Let's face it, we all love to ride on the trails, but there comes a time when you need to hit the pavement. Maybe it is COVID-19 that keeps you from hitting the dirt and maybe it is your commute to work that requires you to be on the streets, but if you have to hit them, then you really need a good set of rubber under you and the Schwalbe Big Ben is a great tire for hitting the streets and taking on the crap that sits in your way.

I generally shy away from Schwalbe, even though they are German, because they tend to be more expensive and they wear out fast. Everyone loves the performance of their mountain bike tires but price always hits them hard.

I had worn through my previous tires and had 3 flats on 3 successive rides, blowing a tube each time. I ordered the 2" 29er tires and got them quick. The tires were inexpensive in tire terms.

The tires mounted quickly and were actually a bit loose on the rims; what made them easy to put on made them impossible to set up tubeless right out of the box. Part of this issue may have been due to the way that they were folded in shipping. After an hour of fighting them I decided to throw tubes in for a couple of weeks and stretch them out a bit. Yesterday I tried to go tubeless again after a few hundred miles and they popped on perfectly. No problem inflating and the following day they were still holding air. So despite being billed as not tubeless, they did fine on WTB rims with Stan's liquid.

 

One of the key drivers for me was flat protection because of the 3 recent flats. Previous tires were great for a year, but when they got too thin, even the puncture resistant tubes would not help. Inside the Big Ben is a special "Race Guard Puncture Protection" layer inside the tire that is supposed to prevent all of the road crap from piercing the tire and flattening your ride. Because the tires are new I would doubt that I would have issues this early, but it is good to know that the extra protection is in there based on the things I have pulled out of my tires in the last few months.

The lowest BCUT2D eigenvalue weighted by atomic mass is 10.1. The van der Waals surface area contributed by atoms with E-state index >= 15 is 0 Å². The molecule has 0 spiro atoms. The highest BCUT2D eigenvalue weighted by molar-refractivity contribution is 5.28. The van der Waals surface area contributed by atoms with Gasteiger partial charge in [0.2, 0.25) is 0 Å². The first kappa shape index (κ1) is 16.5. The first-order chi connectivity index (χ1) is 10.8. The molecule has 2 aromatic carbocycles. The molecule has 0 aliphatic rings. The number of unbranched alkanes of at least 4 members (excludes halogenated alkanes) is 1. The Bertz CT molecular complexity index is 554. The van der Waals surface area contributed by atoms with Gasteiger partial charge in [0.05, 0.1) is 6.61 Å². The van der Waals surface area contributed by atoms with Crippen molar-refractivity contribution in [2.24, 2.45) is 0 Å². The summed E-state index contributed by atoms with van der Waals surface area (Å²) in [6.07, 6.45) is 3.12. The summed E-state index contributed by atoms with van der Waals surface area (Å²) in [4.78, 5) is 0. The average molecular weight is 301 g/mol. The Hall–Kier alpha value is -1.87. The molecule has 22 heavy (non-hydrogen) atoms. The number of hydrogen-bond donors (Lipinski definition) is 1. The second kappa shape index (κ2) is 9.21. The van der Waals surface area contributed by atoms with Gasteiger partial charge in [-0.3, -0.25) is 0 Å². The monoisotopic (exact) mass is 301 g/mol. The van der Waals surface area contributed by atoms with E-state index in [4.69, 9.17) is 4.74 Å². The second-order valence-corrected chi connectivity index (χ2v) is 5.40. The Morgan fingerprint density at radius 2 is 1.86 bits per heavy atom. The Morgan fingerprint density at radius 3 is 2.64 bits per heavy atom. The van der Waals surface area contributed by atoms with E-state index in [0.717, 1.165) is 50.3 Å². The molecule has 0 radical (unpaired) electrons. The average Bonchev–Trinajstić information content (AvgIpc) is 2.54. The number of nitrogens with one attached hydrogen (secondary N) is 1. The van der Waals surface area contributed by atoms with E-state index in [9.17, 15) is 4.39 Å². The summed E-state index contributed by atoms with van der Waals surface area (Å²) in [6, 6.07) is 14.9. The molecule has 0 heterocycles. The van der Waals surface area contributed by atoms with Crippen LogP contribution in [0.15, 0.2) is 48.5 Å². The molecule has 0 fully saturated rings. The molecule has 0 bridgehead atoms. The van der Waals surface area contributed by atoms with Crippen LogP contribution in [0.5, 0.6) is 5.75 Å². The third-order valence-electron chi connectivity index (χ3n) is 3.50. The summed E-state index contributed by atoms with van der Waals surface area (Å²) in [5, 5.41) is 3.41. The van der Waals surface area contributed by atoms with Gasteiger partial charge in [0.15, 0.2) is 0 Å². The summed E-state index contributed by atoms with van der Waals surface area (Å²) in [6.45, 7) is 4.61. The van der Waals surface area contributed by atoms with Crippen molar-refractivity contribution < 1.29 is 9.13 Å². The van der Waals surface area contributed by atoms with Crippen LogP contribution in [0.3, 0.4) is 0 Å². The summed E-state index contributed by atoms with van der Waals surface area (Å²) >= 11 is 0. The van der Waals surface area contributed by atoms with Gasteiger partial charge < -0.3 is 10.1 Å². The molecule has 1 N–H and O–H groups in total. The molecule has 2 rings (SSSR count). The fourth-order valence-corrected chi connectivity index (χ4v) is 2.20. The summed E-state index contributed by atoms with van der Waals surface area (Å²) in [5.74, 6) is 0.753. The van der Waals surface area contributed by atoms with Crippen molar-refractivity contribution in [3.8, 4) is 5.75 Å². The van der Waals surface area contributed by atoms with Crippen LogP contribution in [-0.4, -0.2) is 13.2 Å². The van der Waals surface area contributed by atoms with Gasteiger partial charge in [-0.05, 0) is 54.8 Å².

Schwalbe makes these tires in a variety of sizes for both mountain bikes and normal street bikes (i.e. 26, 29, 700, etc.) so you should be able to find one to suit your specific needs.

 

 

The tread pattern is pretty typical for an urban tire. It has plenty of grip on the streets, but the real challenge, like so many of these tires is not how it handles on dry pavement but how it is on wet pavement. 

There is a particular spot in Highland Park, near Balcones and Hancock that is always wet and would cause other tires to slide. Sadly, these did the same. No worse than any other urban tire, but if you have to commute in the rain occasionally, you know the challenges that you will face already.

At ~$35 each, they are not the cheapest tires, but they appear durable and most importantly, you can make them tubeless once they are broken in. I recommend these for urban riding because they give you a good cushion and enough protection to keep you rolling all day long.